On the whole, then, I see shared economic risks for the nation and this state, and I believe that it is appropriate for local decision makers to be watchful. I would argue, moreover, that the lack of either full-fledged exuberance or full-fledged alarm about the economy makes this a very appropriate time to structure an innovation policy for the longer-term.
In my view, the key challenge is to keep replenishing the economy's resources. The Massachusetts landscape is not dotted with steel mills or oil wells that keep turning out the same product year after year with only minor modifications in the production process. Instead, in every area, from manufacturing to services to construction, our businesses continually work to be smarter, more technically proficient, more efficient, and more effective at what they do. Regardless of where we are in the business cycle, this takes a skilled workforce, ample capital, new ideas, and the talent to manage these diverse inputs.
Massachusetts must struggle against the fact that in a well-established, densely-settled state, the number of people available to work inevitably grows quite slowly. Currently, our total working-age population is a mere 3 percent larger than a decade ago. Lacking large new resources in terms of numbers of people, Massachusetts must strive perennially to increase the skills of its population and to steer both new and displaced workers to the occupations in demand.
I was struck, then, as I read the MTC report by the human resources indicators-in particular, the sharp decline in engineering and computer science graduates and the wide gap between eighth-grade test scores for whites and Asian-Americans on the one hand and Hispanics and African-Americans on the other.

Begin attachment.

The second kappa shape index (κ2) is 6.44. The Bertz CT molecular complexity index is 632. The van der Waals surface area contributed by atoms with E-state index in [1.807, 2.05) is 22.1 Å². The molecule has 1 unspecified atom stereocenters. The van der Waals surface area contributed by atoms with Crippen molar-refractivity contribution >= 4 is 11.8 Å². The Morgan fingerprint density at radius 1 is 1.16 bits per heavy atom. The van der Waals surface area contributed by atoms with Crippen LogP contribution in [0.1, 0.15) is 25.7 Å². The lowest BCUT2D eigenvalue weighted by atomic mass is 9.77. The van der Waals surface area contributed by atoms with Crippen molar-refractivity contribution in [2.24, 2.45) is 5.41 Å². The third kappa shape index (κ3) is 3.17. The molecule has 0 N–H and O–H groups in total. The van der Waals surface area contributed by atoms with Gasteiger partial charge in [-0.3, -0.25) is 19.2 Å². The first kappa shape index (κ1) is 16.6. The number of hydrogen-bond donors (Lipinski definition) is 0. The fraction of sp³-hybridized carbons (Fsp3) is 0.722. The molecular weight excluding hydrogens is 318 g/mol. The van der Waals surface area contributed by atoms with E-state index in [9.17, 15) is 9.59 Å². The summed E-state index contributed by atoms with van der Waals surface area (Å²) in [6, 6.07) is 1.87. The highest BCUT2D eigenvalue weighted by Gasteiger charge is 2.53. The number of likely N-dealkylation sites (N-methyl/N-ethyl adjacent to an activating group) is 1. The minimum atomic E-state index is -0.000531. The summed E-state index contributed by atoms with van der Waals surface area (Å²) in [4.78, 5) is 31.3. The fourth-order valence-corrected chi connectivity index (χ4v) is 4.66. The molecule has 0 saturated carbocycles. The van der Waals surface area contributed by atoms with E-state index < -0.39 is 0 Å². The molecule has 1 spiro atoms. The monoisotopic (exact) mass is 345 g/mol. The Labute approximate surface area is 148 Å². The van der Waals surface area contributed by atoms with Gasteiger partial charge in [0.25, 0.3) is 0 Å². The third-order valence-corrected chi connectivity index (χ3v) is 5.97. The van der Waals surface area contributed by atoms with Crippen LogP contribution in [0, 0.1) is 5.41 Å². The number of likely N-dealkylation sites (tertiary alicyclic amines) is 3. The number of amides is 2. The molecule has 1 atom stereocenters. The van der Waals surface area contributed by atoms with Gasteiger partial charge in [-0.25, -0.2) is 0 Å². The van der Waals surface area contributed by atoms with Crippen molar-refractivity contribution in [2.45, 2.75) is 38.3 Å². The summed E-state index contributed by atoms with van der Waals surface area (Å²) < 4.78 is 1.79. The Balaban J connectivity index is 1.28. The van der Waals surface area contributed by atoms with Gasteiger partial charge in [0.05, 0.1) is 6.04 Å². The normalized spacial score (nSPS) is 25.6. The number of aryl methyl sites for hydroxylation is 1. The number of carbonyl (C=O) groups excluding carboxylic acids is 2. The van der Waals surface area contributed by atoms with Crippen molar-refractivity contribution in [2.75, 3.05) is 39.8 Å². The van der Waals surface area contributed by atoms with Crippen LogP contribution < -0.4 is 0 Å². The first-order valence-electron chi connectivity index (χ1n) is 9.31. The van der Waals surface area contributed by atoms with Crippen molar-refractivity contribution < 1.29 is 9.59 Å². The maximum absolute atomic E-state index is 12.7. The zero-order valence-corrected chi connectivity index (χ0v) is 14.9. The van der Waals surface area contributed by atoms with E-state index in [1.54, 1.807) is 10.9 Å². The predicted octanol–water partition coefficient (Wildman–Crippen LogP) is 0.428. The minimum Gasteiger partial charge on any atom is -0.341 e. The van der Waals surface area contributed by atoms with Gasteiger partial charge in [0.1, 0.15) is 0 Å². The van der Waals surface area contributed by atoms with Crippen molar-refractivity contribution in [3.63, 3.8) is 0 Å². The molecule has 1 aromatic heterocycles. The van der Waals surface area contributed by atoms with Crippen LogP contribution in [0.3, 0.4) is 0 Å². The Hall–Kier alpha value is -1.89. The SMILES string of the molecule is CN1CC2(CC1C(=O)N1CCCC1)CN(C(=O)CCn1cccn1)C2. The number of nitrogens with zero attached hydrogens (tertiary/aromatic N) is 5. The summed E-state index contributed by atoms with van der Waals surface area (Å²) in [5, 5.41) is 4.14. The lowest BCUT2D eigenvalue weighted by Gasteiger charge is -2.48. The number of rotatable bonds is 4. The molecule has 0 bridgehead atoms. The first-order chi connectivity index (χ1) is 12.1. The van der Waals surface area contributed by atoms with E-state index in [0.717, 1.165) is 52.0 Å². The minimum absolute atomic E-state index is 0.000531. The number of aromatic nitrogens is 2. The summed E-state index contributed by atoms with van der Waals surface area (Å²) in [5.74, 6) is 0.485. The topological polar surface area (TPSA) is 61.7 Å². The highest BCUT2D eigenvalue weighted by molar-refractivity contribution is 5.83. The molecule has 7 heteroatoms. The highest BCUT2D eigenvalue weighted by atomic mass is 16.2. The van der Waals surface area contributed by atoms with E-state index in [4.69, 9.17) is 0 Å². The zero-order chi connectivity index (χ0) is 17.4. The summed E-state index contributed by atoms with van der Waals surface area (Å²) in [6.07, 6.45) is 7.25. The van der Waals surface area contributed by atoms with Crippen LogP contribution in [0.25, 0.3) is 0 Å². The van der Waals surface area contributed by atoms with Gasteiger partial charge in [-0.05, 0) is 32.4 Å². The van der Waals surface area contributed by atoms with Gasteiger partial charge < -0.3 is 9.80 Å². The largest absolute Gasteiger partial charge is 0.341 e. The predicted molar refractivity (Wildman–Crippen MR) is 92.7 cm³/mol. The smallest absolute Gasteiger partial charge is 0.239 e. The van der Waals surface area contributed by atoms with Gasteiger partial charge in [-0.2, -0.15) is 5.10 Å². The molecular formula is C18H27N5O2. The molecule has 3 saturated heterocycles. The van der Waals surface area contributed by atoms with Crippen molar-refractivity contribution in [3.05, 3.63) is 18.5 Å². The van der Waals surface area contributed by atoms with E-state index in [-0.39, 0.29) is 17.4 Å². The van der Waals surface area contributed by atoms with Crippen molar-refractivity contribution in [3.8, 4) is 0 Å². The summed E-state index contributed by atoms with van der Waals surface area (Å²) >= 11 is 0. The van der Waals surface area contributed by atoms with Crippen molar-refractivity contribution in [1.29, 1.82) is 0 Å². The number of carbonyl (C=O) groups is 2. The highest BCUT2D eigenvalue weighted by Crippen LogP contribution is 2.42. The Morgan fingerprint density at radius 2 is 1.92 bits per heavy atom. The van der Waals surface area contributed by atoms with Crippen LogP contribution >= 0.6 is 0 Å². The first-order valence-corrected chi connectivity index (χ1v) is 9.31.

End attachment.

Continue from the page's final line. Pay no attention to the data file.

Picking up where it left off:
Some steps are being taken already in light of these concerns. For example, UMass recently announced plans to start an engineering program at its Boston campus. And as chairman of the Boston Private Industry Council, I have seen the city's School-to-Career effort produce motivated students who stay in school longer, get better grades and go on to two- and four-year post secondary education in much greater proportions than their peers. But clearly the MTC report will serve as a useful catalyst for all of us in discussing what more needs to be done, and the appropriate roles for the public and private sectors.
In sum, the need to foster the innovation economy and especially to improve the quality of the Massachusetts work force will, I think, remain and become more important regardless of where we might be in the business cycle. If anything, today's somewhat uncertain economic environment promotes meaningful discussion on these topics. After all, when you're on the roller coaster as it plunges downward, as we were in the early nineties, you're likely to be dealing only with emergencies. When the momentum is strongly upward, as it had been for the past couple of years, you want to relax and enjoy the ride. It is the current state of economic flux, by contrast, that can add just the right amount of impetus to our collective actions.